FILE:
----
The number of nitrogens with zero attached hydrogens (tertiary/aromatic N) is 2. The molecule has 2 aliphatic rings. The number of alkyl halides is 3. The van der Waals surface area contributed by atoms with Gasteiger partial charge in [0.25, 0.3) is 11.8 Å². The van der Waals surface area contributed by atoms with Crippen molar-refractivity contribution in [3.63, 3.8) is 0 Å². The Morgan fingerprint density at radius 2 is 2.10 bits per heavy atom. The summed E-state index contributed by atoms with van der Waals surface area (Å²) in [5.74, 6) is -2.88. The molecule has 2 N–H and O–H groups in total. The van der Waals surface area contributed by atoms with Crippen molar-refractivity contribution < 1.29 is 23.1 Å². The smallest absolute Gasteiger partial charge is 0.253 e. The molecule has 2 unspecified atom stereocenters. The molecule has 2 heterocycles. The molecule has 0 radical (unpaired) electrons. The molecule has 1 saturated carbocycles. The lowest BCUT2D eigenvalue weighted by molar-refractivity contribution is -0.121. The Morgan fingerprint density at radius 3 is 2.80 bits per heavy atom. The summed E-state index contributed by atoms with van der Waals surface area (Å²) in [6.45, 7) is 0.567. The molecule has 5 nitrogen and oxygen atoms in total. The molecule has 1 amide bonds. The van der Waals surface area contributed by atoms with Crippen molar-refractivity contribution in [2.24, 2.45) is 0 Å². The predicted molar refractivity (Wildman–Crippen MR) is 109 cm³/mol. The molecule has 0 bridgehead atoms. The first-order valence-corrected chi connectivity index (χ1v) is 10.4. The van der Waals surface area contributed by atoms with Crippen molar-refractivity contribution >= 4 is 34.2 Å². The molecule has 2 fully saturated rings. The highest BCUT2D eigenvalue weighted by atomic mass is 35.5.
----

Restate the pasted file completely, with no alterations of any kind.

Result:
The number of nitrogens with zero attached hydrogens (tertiary/aromatic N) is 2. The molecule has 2 aliphatic rings. The number of alkyl halides is 3. The van der Waals surface area contributed by atoms with Gasteiger partial charge in [0.25, 0.3) is 11.8 Å². The van der Waals surface area contributed by atoms with Crippen molar-refractivity contribution in [3.63, 3.8) is 0 Å². The Morgan fingerprint density at radius 2 is 2.10 bits per heavy atom. The summed E-state index contributed by atoms with van der Waals surface area (Å²) in [5.74, 6) is -2.88. The molecule has 2 N–H and O–H groups in total. The van der Waals surface area contributed by atoms with Crippen molar-refractivity contribution < 1.29 is 23.1 Å². The smallest absolute Gasteiger partial charge is 0.253 e. The molecule has 2 unspecified atom stereocenters. The molecule has 2 heterocycles. The molecule has 0 radical (unpaired) electrons. The molecule has 1 saturated carbocycles. The lowest BCUT2D eigenvalue weighted by molar-refractivity contribution is -0.121. The Morgan fingerprint density at radius 3 is 2.80 bits per heavy atom. The summed E-state index contributed by atoms with van der Waals surface area (Å²) in [6.45, 7) is 0.567. The molecule has 5 nitrogen and oxygen atoms in total. The molecule has 1 amide bonds. The van der Waals surface area contributed by atoms with Crippen molar-refractivity contribution in [2.24, 2.45) is 0 Å². The predicted molar refractivity (Wildman–Crippen MR) is 109 cm³/mol. The molecule has 0 bridgehead atoms. The first-order valence-corrected chi connectivity index (χ1v) is 10.4. The van der Waals surface area contributed by atoms with Crippen molar-refractivity contribution >= 4 is 34.2 Å². The molecule has 2 fully saturated rings. The highest BCUT2D eigenvalue weighted by atomic mass is 35.5.